No Fancy Drill Bits for Metal Required
If you'll be drilling a lot of holes, or need to drill through hard, abrasive metals like stainless steel or cast iron, spend a couple bucks more for black oxide or a cobalt steel drill bit for metal. These bits will bore more holes before becoming dull. Some bits also have a special coating called titanium nitride (TiN), which manufacturers claim helps resist heat and friction better, making these bits last up to six times longer than standard high-speed steel bits.
Protect Your Eyes
It only takes one tiny metal fragment to cause a serious eye injury, so proper eye protection when drilling metal is an absolute must. For the best protection, choose safety glasses that wrap around the sides of your face.
Make a Dimple
Drill bits have a tendency to wander when you first start drilling. To prevent this, measure and mark where you want the hole and then use a center punch and hammer to create a small dimple. This gives the tip of your drill bit a place to ride in as you begin to drill.
Lubricated Bits Last Longer
For drilling holes in steel that's 1/8 in. or thicker, use cutting fluid or a multipurpose oil like 3-IN-ONE. Lubricating the bit reduces friction and heat buildup, which makes drilling easier and your bits last longer. For easier-to-drill metals like aluminum, brass or cast iron, lubrication isn't usually necessary.
Clamps Prevent Stitches
Start with a Small Hole
Deburr the Hole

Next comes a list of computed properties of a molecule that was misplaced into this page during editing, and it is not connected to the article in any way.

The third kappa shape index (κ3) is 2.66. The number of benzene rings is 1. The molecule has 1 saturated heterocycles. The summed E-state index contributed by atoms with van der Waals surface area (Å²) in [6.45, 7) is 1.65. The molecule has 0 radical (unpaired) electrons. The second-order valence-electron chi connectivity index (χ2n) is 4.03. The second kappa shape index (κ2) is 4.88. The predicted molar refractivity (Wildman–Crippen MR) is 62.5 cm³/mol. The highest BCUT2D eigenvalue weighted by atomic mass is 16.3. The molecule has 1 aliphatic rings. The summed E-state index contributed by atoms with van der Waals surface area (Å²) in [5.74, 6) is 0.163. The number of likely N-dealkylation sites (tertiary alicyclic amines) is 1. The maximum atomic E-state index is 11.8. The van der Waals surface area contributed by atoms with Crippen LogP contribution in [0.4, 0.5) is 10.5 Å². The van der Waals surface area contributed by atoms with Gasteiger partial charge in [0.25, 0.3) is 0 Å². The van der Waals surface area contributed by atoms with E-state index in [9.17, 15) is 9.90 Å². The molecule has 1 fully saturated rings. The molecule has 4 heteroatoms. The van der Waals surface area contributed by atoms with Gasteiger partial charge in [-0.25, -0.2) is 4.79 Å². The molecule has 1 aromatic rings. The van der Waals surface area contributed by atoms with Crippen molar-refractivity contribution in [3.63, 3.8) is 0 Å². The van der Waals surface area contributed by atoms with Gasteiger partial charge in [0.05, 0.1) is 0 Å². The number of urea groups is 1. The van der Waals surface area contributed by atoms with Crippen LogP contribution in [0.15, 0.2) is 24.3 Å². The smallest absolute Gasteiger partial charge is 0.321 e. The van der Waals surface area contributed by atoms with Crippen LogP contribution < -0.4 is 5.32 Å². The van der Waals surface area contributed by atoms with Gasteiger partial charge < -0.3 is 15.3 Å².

After drilling a hole in metal, it's a good idea to remove any sharp edges or burrs left behind. You can buy fancy deburring tools to smooth sharp edges, but before spending money on one, try this trick: Take a twist bit slightly larger in diameter than the hole you just drilled, and gently hand-twist it over the top of the hole. This will smooth out the edge of the hole and grind away any burrs.
Hole Saws Cut Bigger Holes
For large holes, a hole saw gets the job done cleanly and quickly. Like twist bits, hole saws chuck right into your drill and will cut through thin-gauge sheet metals like aluminum and steel. Use a scrap of plywood as a backer for the hole saw's pilot bit and to protect your work surface.
Drill at a Slow Speed
Make a Sandwich
For clean, precise holes in thin sheet metal, make a wood sandwich. Simply sandwich the sheet metal between two pieces of wood and clamp everything down on a table or workbench. The wooden 'bread' layers of the sandwich keep the sheet metal flat and prevent the drill bit from wandering as it bores through the sheet metal.
Try a Step Bit
Step Up to a Drill Press
While it's fairly easy to drill most holes in metal using nothing more than a handheld drill, you'll almost always get greater accuracy and better results using a drill press. Most drill presses are actually built with metalworking in mind. Pulling down on the handle causes the bit to plunge straight down into a workpiece and make a very precise hole.
Drill presses also come with beefy cast-iron tables with tilt and height adjustments, and allow a variety of clamping options. Speed changes are as easy as opening the lid and moving a rubber belt from one pulley to another. The most expensive drill presses are floor-standing models, but you can buy a decent benchtop unit for about $100.